A review of The Shakespeare Company’s Julius Caesar
The iconic play through the eyes of an English Major
By Sabrina Harmata, Contributor
I have never seen a Shakespearean play performed live before, so I really didn’t know what to expect of The Shakespeare Company’s production of Julius Caesar. My Shakespeare class had just finished discussing it so I knew the gist of the play, but I also knew that no two Shakespeare productions are ever the same. Directors are free to interpret the plays however they want, the possibilities are endless.
Most of the time, possibilities are a good thing, however, this production did some incredibly odd things with them. The first of these being having an entirely different Brutus than the one Shakespeare depicts. With those who are not familiar with the historical figure, Brutus was one of the main players in Julius Caesar’s infamous assassination. In Shakespeare’s play, Brutus deals with conflicting demands of honour and patriotism, as well as the all important act of betrayal. Unfortunately, this depiction of the iconic character was odd to say the least. In the first half of the play, the proud and noble Brutus was shown as super easy to manipulate. With his hands clasped in front of his body, with his gaze always falling to the floor, Brutus didn’t radiate any self-confidence, something that felt disingenuous. After the intermission this all changed. Suddenly, Brutus was in charge and his voice was much more demanding and confident than it was in the first half. This drastic shift in character from the first half of the play to the second, left the audience wondering if they were even watching the same person or if they had missed some important character development during the intermission.
Although Brutus’ portrayal was super unbalanced, he was surprisingly not the worst part of the play. The crowd of plebeians that have such a crucial role to play in most productions of Julius Caesar, was reduced to a mindless mob, simply agreeing with whomever happens to be standing in front of them at any given point in time. This made Antony’s persuading personality, something that is usually so vital for the play to work, seem useless. The mob gave the impression that they would approve no matter what he said. He could’ve said outright, “Brutus is a terrible Roman,” or even worse, “pineapple does go on pizza,” and the crowd still would’ve cheered in agreement.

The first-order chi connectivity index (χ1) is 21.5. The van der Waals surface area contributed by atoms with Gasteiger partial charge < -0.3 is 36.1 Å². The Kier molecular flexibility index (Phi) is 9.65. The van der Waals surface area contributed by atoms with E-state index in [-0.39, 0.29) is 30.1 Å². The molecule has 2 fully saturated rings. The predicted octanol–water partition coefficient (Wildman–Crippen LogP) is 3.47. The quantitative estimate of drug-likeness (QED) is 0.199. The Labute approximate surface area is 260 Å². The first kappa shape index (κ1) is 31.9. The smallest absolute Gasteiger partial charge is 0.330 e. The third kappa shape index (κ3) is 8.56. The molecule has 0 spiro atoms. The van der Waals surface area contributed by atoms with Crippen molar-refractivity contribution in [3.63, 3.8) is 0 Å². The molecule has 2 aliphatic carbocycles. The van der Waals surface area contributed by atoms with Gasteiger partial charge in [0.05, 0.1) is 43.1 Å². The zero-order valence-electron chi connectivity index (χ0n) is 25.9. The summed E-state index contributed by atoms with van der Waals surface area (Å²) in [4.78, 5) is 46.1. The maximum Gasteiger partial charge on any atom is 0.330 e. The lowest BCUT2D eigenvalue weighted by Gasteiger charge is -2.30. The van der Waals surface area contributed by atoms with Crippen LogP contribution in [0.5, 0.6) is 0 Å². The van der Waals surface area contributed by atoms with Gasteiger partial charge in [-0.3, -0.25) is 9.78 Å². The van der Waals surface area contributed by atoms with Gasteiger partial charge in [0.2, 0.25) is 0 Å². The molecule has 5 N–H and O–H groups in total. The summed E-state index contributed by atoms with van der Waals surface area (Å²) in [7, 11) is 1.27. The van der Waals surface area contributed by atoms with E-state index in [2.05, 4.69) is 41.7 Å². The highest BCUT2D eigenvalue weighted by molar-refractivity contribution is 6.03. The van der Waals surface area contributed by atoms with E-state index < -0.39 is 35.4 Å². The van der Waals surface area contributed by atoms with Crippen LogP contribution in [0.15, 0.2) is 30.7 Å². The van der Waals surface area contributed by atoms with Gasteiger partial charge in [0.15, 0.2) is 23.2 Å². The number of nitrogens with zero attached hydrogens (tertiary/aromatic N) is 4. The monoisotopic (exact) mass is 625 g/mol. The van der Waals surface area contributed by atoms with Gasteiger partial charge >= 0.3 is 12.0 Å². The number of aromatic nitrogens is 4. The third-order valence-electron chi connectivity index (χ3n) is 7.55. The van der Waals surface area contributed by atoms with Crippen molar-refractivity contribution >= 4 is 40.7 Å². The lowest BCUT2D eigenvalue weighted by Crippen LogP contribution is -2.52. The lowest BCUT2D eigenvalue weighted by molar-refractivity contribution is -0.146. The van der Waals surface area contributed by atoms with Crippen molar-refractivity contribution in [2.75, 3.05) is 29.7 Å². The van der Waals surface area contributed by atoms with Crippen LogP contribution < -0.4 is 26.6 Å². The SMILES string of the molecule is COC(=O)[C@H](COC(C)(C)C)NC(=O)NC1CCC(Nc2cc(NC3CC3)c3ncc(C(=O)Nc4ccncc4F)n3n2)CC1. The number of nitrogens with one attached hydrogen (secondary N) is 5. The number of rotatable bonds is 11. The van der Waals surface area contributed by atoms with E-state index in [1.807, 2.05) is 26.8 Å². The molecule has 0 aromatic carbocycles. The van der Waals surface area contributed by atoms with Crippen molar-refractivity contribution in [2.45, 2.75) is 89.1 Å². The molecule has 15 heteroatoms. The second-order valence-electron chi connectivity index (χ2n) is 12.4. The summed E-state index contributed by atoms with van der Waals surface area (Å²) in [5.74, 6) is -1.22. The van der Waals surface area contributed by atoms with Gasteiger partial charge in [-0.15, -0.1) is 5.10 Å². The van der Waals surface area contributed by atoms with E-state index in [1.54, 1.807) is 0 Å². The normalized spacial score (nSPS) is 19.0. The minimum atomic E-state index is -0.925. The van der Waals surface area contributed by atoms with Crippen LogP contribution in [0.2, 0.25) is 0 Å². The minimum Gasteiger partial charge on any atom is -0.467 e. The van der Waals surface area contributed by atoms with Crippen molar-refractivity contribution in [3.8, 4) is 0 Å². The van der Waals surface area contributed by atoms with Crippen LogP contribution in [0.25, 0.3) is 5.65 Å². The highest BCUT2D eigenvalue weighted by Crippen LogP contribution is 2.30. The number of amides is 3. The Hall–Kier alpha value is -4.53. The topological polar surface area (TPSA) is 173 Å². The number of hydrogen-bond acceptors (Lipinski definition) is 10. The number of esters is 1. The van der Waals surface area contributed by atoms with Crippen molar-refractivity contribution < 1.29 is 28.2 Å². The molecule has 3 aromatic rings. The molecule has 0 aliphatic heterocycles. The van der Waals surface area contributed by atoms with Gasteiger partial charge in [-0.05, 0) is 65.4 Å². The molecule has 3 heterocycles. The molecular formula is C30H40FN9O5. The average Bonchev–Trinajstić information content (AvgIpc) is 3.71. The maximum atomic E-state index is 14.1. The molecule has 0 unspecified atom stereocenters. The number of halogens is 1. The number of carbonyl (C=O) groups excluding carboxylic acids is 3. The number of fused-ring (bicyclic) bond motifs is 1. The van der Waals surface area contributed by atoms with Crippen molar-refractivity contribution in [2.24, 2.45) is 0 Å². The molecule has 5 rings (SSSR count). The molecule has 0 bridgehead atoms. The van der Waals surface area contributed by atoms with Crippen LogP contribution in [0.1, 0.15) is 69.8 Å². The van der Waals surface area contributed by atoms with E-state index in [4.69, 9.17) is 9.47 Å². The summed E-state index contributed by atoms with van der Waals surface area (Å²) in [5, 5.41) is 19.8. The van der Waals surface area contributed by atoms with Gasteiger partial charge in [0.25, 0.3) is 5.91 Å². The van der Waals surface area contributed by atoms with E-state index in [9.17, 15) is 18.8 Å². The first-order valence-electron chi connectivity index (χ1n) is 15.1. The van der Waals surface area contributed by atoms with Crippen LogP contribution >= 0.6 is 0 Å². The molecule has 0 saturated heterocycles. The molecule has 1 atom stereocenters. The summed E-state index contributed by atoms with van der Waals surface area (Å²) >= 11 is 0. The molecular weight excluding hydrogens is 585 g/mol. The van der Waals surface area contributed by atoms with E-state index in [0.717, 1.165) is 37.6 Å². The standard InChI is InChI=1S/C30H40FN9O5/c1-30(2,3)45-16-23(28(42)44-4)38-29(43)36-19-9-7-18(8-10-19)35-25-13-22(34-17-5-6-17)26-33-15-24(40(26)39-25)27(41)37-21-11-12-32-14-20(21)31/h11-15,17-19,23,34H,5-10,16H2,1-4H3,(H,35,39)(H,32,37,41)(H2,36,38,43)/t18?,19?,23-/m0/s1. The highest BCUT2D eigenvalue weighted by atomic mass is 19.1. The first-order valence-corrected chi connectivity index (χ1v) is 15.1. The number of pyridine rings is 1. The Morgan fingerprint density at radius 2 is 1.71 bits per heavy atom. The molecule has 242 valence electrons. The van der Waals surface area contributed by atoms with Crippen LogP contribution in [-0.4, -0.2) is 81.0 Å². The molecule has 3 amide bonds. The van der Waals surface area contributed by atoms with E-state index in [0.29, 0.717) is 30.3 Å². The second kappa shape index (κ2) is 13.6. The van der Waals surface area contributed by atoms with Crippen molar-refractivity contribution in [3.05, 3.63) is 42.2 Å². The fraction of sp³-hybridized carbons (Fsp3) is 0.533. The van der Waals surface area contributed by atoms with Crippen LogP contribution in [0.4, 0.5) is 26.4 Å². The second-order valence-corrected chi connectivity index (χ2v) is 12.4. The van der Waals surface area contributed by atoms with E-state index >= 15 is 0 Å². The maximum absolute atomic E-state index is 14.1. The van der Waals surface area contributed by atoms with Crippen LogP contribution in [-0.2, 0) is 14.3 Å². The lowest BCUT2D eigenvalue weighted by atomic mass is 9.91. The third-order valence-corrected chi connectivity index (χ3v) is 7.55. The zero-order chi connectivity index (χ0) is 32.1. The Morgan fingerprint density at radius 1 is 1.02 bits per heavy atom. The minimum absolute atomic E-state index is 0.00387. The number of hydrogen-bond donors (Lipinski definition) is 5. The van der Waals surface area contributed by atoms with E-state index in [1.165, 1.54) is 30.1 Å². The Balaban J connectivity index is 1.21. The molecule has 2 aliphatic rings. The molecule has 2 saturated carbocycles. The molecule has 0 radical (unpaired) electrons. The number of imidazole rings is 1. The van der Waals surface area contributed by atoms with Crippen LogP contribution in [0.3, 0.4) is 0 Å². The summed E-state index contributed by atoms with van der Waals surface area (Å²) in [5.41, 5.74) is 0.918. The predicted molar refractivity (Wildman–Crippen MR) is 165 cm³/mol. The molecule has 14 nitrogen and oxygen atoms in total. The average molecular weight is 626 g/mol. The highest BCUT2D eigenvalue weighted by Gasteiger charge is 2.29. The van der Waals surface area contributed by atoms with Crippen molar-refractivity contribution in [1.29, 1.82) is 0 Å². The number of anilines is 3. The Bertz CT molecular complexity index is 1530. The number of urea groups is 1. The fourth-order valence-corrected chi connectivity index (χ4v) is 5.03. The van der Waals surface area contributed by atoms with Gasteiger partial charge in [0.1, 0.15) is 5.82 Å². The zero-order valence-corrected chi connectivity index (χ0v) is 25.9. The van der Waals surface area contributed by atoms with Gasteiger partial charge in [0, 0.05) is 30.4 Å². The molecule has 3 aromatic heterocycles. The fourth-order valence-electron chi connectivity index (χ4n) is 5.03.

Even though I wasn’t a huge fan these particular characterizations, I did really enjoy the addition of the trench coats in certain scenes. To me, they seemed to emphasize the unity amongst those within the conspiracy against Caesar. Especially in the scene where Cassius brings the conspirators to Brutus’ house. Whenever anyone came on stage wearing a trench coat, I was instantly reminded of The Matrix. In my opinion, the trench coats were an allusion to Neo and the rebellion’s conspiracy to fight against the tyrannical Smiths. I thought this was a bold stylistic choice and it payed off, as it really elevated the play in my eyes. After all, who doesn’t like The Matrix?
What I liked most about this production was the way it seemed to be much more centered on Caesar himself. Although the play is named after him, Caesar tends to be a minor character, as he’s murdered halfway through the play. In this performance, the play started with Julius Caesar cutting out Pompeii’s heart in the very first scene. Usually, Pompeii’s defeat is not shown and the play starts with a conversation amongst plebeians. In addition to this new first scene, Caesar also makes an appearance in the end of the very last scene, after Antony and Octavius discover Brutus’ body. By beginning and ending with Caesar, this focuses the play on him instead of the other characters, emphasizing that he is the driving force that moves the play along. Caesar’s importance was also underlined by the broken statue of his face used as the background, meaning he was present in every scene. Unlike most renditions of Julius Caesar, this production actually did live up to its title.